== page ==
A rainbow of colors, and rarer than gold, the shells that comprise each necklace are gathered from Ni'ihau beaches each winter when whole families go out in search. Then they are sorted by size and color, shells with imperfections are discarded, until enough are collected to create the artist's imagined art work. Crafted in a style similar to that of our better known flower lei, these necklaces are considered by some to be the finest of Polynesian art forms--in the past they adorned the kings and queens of royal Hawaii.

So the next time you find a strand of white shells placed around your neck, let it remind you of this unique and beautiful piece of our Hawaiian culture. The art form of Ni'ihau shell lei-making is a legacy of generations past and each new necklace created is a legacy for the future.

Isaac K. Warsh, Pacific Network

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Hula Helps Keiki Grow

April 19th, 2010

Hula Helps Keiki Grow

Tiny feet pitter patter to the rhythm of a pounding ‘ipu as parents and toddlers practice hula motions during a class at Baby aWEARness in Manoa.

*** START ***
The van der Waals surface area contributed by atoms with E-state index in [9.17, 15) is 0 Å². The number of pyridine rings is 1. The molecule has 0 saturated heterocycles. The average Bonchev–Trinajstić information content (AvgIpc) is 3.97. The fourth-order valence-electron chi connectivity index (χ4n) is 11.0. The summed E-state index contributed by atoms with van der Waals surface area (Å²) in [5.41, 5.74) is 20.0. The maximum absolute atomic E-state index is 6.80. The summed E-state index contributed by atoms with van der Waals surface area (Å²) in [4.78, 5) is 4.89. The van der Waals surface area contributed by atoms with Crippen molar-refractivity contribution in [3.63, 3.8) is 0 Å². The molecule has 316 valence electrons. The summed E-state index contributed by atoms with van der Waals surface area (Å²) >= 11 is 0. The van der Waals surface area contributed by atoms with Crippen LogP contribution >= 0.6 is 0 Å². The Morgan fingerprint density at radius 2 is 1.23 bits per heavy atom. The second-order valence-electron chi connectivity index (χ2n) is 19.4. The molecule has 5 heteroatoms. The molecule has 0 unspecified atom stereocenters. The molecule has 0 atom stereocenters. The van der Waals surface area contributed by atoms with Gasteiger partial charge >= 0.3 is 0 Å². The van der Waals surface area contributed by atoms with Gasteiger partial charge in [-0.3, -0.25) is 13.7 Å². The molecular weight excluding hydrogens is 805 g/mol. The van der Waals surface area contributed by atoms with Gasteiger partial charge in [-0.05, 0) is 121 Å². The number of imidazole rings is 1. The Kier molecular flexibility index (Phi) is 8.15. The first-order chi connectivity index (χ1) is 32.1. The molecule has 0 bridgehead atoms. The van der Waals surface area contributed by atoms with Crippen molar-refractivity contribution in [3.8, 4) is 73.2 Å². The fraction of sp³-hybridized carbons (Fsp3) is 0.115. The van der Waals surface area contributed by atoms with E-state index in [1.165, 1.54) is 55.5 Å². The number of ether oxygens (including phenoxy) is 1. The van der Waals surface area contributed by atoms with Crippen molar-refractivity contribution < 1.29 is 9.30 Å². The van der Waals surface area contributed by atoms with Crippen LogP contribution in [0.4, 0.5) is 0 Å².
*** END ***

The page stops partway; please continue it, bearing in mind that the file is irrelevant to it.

The weekly keiki hula class is one of several offered by this sustainable clothing store for children. Kumu hula Malia Helela translates the Hawaiian culture through a sensual experience particularly focusing on the visual and auditory senses.

“Most babies are born musical and get a huge sense of accomplishment from clapping or waving,” said Helela, who has been teaching hula to toddlers for the past year. She uses cold cowry shells to give toddlers a sense of touch and musical instruments like the ukulele and ‘ipu to help increase sensitivity and their sense of hearing.

Baby aWEARness, which opened last year, sells eco-friendly products and is the only cloth diapering retail store on the island of O‘ahu. As part of a resource center that helps families live greener, healthier and happier lives, the store also offers a full-time lactation consultant who helps mothers who breastfeed. Other classes include baby yoga, healthy cooking, organic gardening and keiki sign language.